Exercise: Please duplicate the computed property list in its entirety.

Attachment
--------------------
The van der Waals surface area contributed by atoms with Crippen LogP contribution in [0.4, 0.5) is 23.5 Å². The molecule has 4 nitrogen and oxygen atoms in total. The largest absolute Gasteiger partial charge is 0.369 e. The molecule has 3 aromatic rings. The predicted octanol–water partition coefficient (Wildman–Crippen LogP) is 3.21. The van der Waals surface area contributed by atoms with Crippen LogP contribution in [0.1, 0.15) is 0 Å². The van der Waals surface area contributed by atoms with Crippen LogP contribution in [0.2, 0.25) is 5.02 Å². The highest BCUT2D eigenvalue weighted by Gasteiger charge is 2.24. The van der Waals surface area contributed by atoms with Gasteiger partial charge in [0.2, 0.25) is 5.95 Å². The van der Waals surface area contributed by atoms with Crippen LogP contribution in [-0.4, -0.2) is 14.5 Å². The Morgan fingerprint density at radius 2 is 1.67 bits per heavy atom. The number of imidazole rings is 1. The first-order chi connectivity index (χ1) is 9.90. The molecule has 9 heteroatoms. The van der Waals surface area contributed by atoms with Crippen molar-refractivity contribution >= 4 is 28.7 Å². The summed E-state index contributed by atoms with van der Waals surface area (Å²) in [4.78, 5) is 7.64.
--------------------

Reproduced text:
The van der Waals surface area contributed by atoms with Crippen LogP contribution in [0.4, 0.5) is 23.5 Å². The molecule has 4 nitrogen and oxygen atoms in total. The largest absolute Gasteiger partial charge is 0.369 e. The molecule has 3 aromatic rings. The predicted octanol–water partition coefficient (Wildman–Crippen LogP) is 3.21. The van der Waals surface area contributed by atoms with Crippen LogP contribution in [0.1, 0.15) is 0 Å². The van der Waals surface area contributed by atoms with Crippen LogP contribution in [0.2, 0.25) is 5.02 Å². The highest BCUT2D eigenvalue weighted by Gasteiger charge is 2.24. The van der Waals surface area contributed by atoms with Gasteiger partial charge in [0.2, 0.25) is 5.95 Å². The van der Waals surface area contributed by atoms with Crippen LogP contribution in [-0.4, -0.2) is 14.5 Å². The Morgan fingerprint density at radius 2 is 1.67 bits per heavy atom. The number of imidazole rings is 1. The first-order chi connectivity index (χ1) is 9.90. The molecule has 9 heteroatoms. The van der Waals surface area contributed by atoms with Crippen molar-refractivity contribution >= 4 is 28.7 Å². The summed E-state index contributed by atoms with van der Waals surface area (Å²) in [4.78, 5) is 7.64.